When discussing Apple (AAPL) successes, the conversation is usually dominated with talk of the iPhone and iPad, the iTunes store and maybe its top-selling PCs like the MacBook Air. One of the company’s other big wins gets a little less attention: Apple Stores.
Since defying conventional wisdom by launching its own branded retail locations in 2001, Apple has opened more than 400 Apple Store locations. Along the way, the Apple Store has influenced store design, spawned copycats and become the most profitable U.S. retailer per square foot. Now the company is going to leverage that influence by deploying its iBeacon location and proximity sensing technology in stores. Expect other retailers to watch, learn and follow.
When Apple announced it was not just opening its own line of retail stores, but targeting upscale locations, the reaction was swift and largely negative. A 2001 article from Businessweek summed up the expectations from retail analysts on how Apple’s venture would turn out: “I give them two years before they’re turning out the lights on a very painful and expensive mistake.”
Despite the skepticism, the Apple Store has been a resounding success that has rewritten many of the rules of retail. Minimalist design with extensive use of glass, locating Genius Bars in-store for personal service and choosing to locate in some of the most expensive markets has resulted in Apple leading the retail market in sales per square foot. In fact, the numbers are so good that Apple Stores more than double the sales per square foot of the second-place retailer, Tiffany & Co (TIF). Flagship Apple Store locations like the glass cube in New York have become iconic buildings that attract not just shoppers, but tourists and news cameras.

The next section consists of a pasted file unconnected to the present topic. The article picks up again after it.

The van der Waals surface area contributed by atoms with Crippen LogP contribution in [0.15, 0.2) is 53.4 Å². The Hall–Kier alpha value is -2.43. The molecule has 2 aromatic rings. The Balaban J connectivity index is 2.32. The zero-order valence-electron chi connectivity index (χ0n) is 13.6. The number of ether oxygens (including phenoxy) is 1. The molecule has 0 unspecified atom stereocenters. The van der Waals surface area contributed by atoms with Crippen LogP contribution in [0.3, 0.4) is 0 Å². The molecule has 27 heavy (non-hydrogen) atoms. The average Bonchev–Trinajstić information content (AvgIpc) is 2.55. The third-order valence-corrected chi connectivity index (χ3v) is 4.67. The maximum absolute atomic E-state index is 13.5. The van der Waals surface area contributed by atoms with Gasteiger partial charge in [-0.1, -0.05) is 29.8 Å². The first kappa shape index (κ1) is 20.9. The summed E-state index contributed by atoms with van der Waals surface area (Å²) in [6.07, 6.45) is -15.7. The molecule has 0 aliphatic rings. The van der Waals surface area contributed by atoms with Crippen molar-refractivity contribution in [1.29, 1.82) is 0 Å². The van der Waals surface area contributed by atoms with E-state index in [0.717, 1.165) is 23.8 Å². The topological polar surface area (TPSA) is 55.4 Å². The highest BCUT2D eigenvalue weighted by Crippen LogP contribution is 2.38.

To launch its new Surface tablets and Windows 8 operating system last year, rival Microsoft (MSFT) took a page out of Apple’s book and began launching its own retail locations — which have more than a passing resemblance to Apple Stores. Meanwhile, reports have Google (GOOG) mulling its own plans for stores to sell its growing line of devices.
Apple has proven to be a canny retailer, and where it goes, other retailers have learned to follow.
Quietly introduced as part of the company’s new iOS 7 mobile operating system, iBeacon is a Bluetooth technology that allows retailers to pinpoint a shopper’s presence within their store (or nearby), track their movement and push notifications to their iPhone.
Deployment requires tiny broadcast devices that are inexpensive and battery-powered, and have a range of up to 160 feet. Use of iBeacons has huge potential for retailers — think capabilities like pushing a special offer to a shopper who walks past a product or passes by the storefront in a mall.